Step 2: Place the code.

This is the code that will instruct search engine bots not to index site the site. Again, robots can be replaced with specific bots, such as googlebot-image or googlebot-video, if that’s your preference. In this example, I’m going to instruct all search engine spiders not to index the site.

<?php if ($post->ID == X) { echo ‘<meta name=”robots” content=”noindex,nofollow”>’; } ?>

Step 3: Replace ID == X with the ID of your blog post.In the example above, we’ve determined that the blog post that I do not want indexed has the ID 2642. Hence, I need to adjust the code we’ve placed in Step 2 to make sure that this is the blog post that will not be indexed:

<?php if ($post->ID == 2642) { echo ‘<meta name=”robots” content=”noindex,nofollow”>’; } ?>

This workaround is the same for pages. Simply note down the page ID and insert it into this code.

If you have more than one blog post, let’s assume posts 26422643, and 2644, the code would look like this:

<?php if ($post->ID == 2642 || $post->ID == 2643 || $post->ID == 2644) { echo ‘<meta name=”robots” content=”noindex,nofollow”>’; } ?>

Verifying that the Meta Tag was Added Correctly

Every time you make changes to the code, you’d want to verify that it indeed works the way it is supposed to.

The easiest way you can do this is by heading to the page in question and looking at the source code. If you’re working on a Mac and are are using Google Chrome, head to View >> Developer >> View Source.

If you are working on a PC and/or a different browser, you can simply google “how to see source code” and add your computer model and browser to the search.

Once you see the source code click Control + F (or Command + F on a Mac) to get access to the Finder. This will allow you to search for the meta tag, rather than having to manually locate the code. I would recommend entering noindex into the search bar. If you have added the code correctly, you will now see <meta name=”robots” content=”noindex,nofollow”> somewhere between the <head> and </head> tags.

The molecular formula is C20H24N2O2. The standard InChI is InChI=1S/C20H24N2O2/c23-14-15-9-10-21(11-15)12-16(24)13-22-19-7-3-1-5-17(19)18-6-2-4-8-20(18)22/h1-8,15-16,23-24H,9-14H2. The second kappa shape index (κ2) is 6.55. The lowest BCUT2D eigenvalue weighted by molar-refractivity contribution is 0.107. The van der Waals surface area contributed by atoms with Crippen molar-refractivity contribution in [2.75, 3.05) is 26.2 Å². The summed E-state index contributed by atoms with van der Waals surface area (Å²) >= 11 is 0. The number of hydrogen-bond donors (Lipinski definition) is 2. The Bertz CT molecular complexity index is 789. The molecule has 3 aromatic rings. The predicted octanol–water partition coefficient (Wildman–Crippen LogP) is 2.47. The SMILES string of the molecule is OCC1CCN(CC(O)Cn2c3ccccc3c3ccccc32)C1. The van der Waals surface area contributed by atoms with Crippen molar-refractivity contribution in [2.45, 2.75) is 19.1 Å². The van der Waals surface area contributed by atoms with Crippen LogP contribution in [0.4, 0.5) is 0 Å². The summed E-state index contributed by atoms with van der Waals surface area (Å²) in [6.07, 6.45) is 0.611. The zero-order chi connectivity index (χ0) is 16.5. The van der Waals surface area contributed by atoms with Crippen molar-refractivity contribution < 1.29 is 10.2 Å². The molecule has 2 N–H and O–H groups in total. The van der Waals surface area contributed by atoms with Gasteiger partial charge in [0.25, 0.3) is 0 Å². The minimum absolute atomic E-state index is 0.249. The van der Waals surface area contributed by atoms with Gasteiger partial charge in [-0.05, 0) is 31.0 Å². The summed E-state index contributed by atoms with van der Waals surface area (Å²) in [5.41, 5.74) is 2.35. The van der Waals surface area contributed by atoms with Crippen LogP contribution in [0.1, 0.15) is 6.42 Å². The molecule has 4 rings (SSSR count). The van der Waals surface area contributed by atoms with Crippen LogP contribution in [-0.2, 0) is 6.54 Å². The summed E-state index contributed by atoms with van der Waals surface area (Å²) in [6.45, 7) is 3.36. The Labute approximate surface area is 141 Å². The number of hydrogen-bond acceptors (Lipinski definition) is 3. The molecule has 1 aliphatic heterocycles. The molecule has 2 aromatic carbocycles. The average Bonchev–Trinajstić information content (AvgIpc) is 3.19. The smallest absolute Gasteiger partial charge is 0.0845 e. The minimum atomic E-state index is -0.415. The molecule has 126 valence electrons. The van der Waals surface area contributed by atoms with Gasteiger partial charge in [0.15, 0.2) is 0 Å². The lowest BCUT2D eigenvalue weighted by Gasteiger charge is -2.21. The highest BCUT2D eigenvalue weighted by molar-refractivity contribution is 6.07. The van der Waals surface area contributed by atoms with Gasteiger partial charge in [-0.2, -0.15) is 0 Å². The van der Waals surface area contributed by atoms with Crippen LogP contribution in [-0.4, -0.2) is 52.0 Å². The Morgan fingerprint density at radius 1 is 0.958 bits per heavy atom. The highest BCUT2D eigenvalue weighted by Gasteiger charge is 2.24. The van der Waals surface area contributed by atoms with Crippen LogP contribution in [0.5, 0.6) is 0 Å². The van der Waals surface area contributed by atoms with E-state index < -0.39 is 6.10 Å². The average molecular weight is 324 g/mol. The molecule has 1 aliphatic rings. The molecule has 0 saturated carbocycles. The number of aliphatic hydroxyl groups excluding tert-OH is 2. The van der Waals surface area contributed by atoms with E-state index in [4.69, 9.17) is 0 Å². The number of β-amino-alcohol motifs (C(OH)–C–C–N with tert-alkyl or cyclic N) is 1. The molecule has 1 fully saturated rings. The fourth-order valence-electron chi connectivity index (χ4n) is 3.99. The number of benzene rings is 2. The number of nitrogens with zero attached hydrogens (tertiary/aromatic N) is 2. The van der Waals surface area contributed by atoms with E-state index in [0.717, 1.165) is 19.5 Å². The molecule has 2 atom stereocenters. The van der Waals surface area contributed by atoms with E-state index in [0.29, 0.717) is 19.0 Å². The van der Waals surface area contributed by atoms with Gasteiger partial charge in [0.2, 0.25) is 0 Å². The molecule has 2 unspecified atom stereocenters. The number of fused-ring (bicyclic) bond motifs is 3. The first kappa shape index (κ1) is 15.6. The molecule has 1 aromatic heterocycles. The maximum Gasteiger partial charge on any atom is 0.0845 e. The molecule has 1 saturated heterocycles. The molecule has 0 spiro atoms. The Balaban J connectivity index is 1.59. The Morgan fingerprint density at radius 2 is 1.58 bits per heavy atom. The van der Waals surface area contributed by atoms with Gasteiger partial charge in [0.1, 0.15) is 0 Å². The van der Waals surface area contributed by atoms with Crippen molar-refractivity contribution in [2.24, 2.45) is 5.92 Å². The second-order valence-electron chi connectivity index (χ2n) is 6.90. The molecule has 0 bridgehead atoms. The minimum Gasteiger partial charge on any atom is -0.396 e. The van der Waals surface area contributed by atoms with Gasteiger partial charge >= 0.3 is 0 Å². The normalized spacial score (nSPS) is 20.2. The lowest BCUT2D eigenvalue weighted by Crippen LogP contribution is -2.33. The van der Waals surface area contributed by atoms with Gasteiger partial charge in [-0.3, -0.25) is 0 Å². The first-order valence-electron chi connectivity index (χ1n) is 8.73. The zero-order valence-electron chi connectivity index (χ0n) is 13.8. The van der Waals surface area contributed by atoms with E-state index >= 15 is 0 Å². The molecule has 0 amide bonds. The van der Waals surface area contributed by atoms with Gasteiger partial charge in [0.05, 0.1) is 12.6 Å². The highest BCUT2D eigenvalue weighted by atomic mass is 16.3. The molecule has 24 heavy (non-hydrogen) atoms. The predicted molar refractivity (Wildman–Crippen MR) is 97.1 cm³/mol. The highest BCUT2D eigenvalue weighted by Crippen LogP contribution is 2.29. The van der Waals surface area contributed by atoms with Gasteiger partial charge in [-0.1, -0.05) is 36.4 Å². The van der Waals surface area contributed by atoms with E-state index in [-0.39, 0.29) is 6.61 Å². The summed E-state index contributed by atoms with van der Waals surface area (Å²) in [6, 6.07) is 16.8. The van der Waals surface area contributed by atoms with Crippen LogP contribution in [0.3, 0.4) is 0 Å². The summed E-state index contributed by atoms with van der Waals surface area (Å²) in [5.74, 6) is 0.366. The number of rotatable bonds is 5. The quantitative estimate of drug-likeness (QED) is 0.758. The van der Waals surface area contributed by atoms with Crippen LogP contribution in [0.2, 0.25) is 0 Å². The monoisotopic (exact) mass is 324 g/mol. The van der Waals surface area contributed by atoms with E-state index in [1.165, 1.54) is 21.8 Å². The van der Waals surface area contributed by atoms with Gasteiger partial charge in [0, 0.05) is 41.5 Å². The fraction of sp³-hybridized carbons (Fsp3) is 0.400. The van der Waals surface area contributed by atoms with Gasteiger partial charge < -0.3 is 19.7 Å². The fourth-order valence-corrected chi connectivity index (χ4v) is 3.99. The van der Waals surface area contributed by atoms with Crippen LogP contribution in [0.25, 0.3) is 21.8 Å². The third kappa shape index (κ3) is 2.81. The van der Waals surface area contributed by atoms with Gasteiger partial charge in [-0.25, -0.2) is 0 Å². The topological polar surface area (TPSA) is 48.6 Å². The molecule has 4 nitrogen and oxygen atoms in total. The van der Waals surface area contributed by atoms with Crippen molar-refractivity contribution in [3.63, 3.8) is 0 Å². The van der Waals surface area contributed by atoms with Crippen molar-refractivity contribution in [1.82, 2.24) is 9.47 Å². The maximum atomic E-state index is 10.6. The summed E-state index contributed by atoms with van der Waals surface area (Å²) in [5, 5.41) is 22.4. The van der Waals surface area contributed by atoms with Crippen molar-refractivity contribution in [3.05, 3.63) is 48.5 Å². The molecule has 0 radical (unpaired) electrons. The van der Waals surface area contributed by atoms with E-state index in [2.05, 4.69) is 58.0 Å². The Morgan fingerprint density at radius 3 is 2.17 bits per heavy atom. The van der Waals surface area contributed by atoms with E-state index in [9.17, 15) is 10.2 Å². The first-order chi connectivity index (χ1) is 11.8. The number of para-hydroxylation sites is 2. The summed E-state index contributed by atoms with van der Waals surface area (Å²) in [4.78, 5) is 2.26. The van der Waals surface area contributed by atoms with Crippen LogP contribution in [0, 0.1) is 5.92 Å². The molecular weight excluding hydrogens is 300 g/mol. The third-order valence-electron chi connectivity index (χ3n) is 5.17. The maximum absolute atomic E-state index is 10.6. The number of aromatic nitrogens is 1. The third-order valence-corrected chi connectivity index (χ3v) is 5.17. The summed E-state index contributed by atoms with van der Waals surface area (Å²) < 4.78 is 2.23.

Lastly, I would also recommend keeping a record of your code changes that indicates:

  • the date the change was made
  • the file where the code was added/removed/changed
  • the code that was added/removed/changed
  • who made the code change
  • was the code verified to work as intended
  • who verified that the code was working as intended
  • when was the code change verified

This record will save you a lot of time and hassle should a code ever need debugging.

How to Remove a Post or Page from Search Engine Results

If you forgot to add the noindex meta tag to your theme header and search engines have already searched and crawled your site, not all is lost. You can remove your post or page from search engine results.

 

Removing a Page or Post from Google

To do this, you need access to your Google Search Console (previously, Google Webmaster Tools).

On the right hand side, you will now see a menu.

Step 1: Head to Google Index 

Step 2: Navigate to Remove URLs 

Step 3: Click the “Create a new removal request” button

Step 4: Enter the URL you’d like to remove

 

Removing a Page or Post from Bing

To do this, you need access to your Bing Webmaster Tools.

Step 1: Head to the Bing Content Removal Tool

Step 2: Enter the URL you’d like to remove

Step 3: Select whether you want to remove the page from their index or remove an outdated cached version of the page

Discourage Search Engines from Indexing an Entire WordPress Website

If you want the entire website not to be indexed by search engines, e.g. when you’re in the process of developing the site, there is a much simpler way of accomplishing this request.

Step 1: On the left hand menu of your WordPress console, head to Settings

Step 2: Select Reading

Step 3: Check the box next to Discourage search engines from indexing this site

Step 4: Click Save Changes 

 

I hope you have found this blog post helpful. As always, if you have any questions or require any help, please reach out.